Meet the real star of Ishaqzaade: Habib Faisal
The big buzz film opening this weekend is Ishaqzaade. While the flashbulbs are going off for the young stars Arjun Kapoor and Parineeti Chopra, film buffs are excited about the man behind the camera - Habib Faisal.
by Vanita Singh
We have been waiting for one and a half hours already before the first of the stars of Ishaqzaade appears.
Arjun Kapoor, the 26-year-old debutant actor, saunters in to the area designated for media interactions, his hair stylishly messy like that of the small town boy he plays in the film. But now he must wait for a few minutes before the film's leading lady Parineeti Chopra announces her arrival.
And somewhere before Parineeti's loud talk and after Arjun's star walk, was the unannounced entrance of the film's director, Habib Faisal.
The trio begin their drill with an interview to a TV channel: Parineeti proclaims herself to be 'the singer,' Arjun too finds his star voice and challenges the reporter to get down and learn the dance moves. Only director Habib Faisal has no grand claims to make.
Perhaps that is because Faisal has already managed to say a lot more through his films than what the his two young stars can do with all their pomp and show. From his story of the young and restless in Band Baaja Baarat to now his trigger-happy lovers in Ishaqzaade – Faisal has captured the real India without compromising on the filmi hooks (read song and dance routines and the dialogue-baazi). He is certainly a part of the extraordinary league of realistic filmmakers including the likes of Anurag Kashyap and Dibakar Banerjee.
“The final push was when I finally had something to say and share it on my own terms,” says Faisal in his self-assured baritone about why he turned director with 2010's Do Dooni Chaar. That film was a quirky look into the aspirations of a middle-class family from Delhi's Lajpat Nagar - that of owning a car. The germ of that idea came with the launch of the Nano - Tata's one lakh rupee wonder. “Everybody had their first car story. Everybody wanted their own car,” says Faisal who used to be a cameraman with NDTV before diving into scriptwriting and filmmaking. “I have done one MA from Jamia, a Masters from Illionis and five years of ‘getting to know India’ with NDTV.” The job required him to travel across the country and served as a fast track lane to “cricketers, industrialists, swanky offices, poor towns… I never knew places like Jagatpur existed!”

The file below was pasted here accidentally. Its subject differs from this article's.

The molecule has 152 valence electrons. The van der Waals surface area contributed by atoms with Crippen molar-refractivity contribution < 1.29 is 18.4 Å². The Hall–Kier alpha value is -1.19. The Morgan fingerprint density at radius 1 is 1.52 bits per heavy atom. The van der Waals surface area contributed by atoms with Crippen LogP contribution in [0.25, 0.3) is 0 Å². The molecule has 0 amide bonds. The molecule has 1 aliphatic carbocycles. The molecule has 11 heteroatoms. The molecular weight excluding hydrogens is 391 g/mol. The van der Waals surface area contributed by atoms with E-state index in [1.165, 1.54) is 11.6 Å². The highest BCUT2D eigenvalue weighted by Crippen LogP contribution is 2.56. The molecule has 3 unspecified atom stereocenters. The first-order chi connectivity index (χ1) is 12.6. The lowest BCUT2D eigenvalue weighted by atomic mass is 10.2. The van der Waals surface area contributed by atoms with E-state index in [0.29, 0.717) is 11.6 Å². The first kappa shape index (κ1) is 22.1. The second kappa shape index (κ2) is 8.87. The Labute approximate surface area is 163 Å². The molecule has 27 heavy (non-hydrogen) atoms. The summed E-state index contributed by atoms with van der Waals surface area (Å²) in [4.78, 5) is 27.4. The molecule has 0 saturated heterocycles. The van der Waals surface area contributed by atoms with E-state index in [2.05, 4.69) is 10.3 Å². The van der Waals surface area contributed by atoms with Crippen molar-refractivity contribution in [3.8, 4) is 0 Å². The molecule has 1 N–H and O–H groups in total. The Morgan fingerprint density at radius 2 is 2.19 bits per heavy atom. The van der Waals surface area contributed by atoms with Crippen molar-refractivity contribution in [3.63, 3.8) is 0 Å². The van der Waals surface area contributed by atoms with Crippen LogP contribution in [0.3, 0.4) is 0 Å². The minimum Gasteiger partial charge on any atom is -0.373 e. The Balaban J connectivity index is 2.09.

Yet his first projects as a scriptwriter in the film industry were movies like Salaam Namaste, Ta Ra Rum Pum and Jhoom Barabar Jhoom - all set outside India, and far from the real India that Faisal has come to delineate so well in his films. Those films, however, failed to make any dent critically or commercially. “The society is ever evolving, so does its popular culture like films, arts, etc,” says Faisal defending the films that he believes had been designed to cater to the then dominant NRI audience. The flush of such films was followed by a slump in their collections. “Soon small budget films made big budget formula question itself," says Faisal citing examples like Bheja Fry. But much before that, there was Munna Bhai. “In fact, Munna Bhai was meant to be a small film. Rajkumar Hirani took Sanjay Dutt who was not that big (at that point of time.) Nor was Arshad Warsi. And it was a film about Gandhian philosophy,” he says about 2003’s Munna Bhai MBBS.
Three years after Ta Ra Rum Pum, the last of his NRI dramas, Faisal returned with two stories set in Delhi - Band Baaja Baraat and Do Dooni Chaar both set among the capital’s middle class. "When I set it in Janakpuri or Lajpat Nagar it becomes more relatable," adds Faisal who himself looks like a Dilliwalla corporate type with his crisp shirt and spectacles.
He listens to the questions directed towards him and chooses his words like he refers to producers as "money bags" and says finding one for his first directorial venture, Do Dooni Chaarwas not difficult. "I don't have a story of knocking on 10,000 doors. I got lucky," says Faisal about selling his story of Lajpat Nagar's Duggals for whom a car holds the promise of an instant status upgrade.
"There are takers for good stories," he says.
So he is now aiming to tell another with his latest, Ishaqzaade that releases this week. Even until a few days back, he had been busy putting finishing touches to the picture and sound quality of the film or as he says "Everyday it's like a butterfly factory." So is he happy with the butterfly called Ishaqzaade that is emerging from its factory?
"Films are not personal indulgence, they are not bathroom singing,” he says. This is why he takes care to keep his films relatable, assimilating the concerns and conditions of the middle class everyman. That everyman will be the star of Ishaqzaade as well. And while its promos and trailers are all blazing guns and chases, Faisal confirms that this one is a love story. "In our films we have taken falling in love for granted," he says. "(But) love is still a taboo."
Whether you are rich or poor, live in small towns or big cities, something as fundamental as love is still frowned upon. A boy and girl in love still need to convince their parents in order to marry. And when they do tie the knot, their parents proudly announce it as their child's accomplishment: "Humaari beti ne toh love marriage ki hai," singsongs Faisal in that typical Delhi accent.
Postscript: At this point the ever-smiling yet assertive public relations representative signals that time is up. When I ask Faisal about a possible follow-up via email, he almost laughs, "If only I had the time to respond to an email…" He says thank you politely before being ushered to the next interview.
Vanita Singh is Associate Features Producer, CNN-IBN